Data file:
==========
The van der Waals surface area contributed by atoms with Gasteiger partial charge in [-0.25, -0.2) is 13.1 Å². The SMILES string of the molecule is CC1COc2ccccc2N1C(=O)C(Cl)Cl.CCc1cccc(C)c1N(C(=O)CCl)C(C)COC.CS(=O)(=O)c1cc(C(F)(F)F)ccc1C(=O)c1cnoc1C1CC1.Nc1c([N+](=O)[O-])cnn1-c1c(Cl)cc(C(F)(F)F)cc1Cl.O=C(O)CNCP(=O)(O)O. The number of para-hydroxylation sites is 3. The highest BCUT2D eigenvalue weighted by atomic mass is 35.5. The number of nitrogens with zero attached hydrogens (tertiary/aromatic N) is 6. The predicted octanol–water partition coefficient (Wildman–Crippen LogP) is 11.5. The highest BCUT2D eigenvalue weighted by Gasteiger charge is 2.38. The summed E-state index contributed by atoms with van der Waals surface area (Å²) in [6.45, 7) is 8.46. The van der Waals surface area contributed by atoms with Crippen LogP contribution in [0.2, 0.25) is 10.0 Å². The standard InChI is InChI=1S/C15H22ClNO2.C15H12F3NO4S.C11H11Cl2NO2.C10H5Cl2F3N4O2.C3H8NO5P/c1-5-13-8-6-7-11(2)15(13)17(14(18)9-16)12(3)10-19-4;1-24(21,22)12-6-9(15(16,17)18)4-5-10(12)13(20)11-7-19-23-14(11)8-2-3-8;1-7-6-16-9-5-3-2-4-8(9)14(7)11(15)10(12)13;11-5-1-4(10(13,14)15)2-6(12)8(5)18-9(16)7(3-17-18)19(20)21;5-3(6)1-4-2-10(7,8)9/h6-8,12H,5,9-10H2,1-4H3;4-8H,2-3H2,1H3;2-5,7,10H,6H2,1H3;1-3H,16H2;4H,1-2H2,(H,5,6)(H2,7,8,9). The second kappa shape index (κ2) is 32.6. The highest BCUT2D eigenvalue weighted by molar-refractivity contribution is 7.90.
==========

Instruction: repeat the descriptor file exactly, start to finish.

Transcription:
The van der Waals surface area contributed by atoms with Gasteiger partial charge in [-0.25, -0.2) is 13.1 Å². The SMILES string of the molecule is CC1COc2ccccc2N1C(=O)C(Cl)Cl.CCc1cccc(C)c1N(C(=O)CCl)C(C)COC.CS(=O)(=O)c1cc(C(F)(F)F)ccc1C(=O)c1cnoc1C1CC1.Nc1c([N+](=O)[O-])cnn1-c1c(Cl)cc(C(F)(F)F)cc1Cl.O=C(O)CNCP(=O)(O)O. The number of para-hydroxylation sites is 3. The highest BCUT2D eigenvalue weighted by atomic mass is 35.5. The number of nitrogens with zero attached hydrogens (tertiary/aromatic N) is 6. The predicted octanol–water partition coefficient (Wildman–Crippen LogP) is 11.5. The highest BCUT2D eigenvalue weighted by Gasteiger charge is 2.38. The summed E-state index contributed by atoms with van der Waals surface area (Å²) in [6.45, 7) is 8.46. The van der Waals surface area contributed by atoms with Crippen LogP contribution in [0.2, 0.25) is 10.0 Å². The standard InChI is InChI=1S/C15H22ClNO2.C15H12F3NO4S.C11H11Cl2NO2.C10H5Cl2F3N4O2.C3H8NO5P/c1-5-13-8-6-7-11(2)15(13)17(14(18)9-16)12(3)10-19-4;1-24(21,22)12-6-9(15(16,17)18)4-5-10(12)13(20)11-7-19-23-14(11)8-2-3-8;1-7-6-16-9-5-3-2-4-8(9)14(7)11(15)10(12)13;11-5-1-4(10(13,14)15)2-6(12)8(5)18-9(16)7(3-17-18)19(20)21;5-3(6)1-4-2-10(7,8)9/h6-8,12H,5,9-10H2,1-4H3;4-8H,2-3H2,1H3;2-5,7,10H,6H2,1H3;1-3H,16H2;4H,1-2H2,(H,5,6)(H2,7,8,9). The second kappa shape index (κ2) is 32.6. The highest BCUT2D eigenvalue weighted by molar-refractivity contribution is 7.90.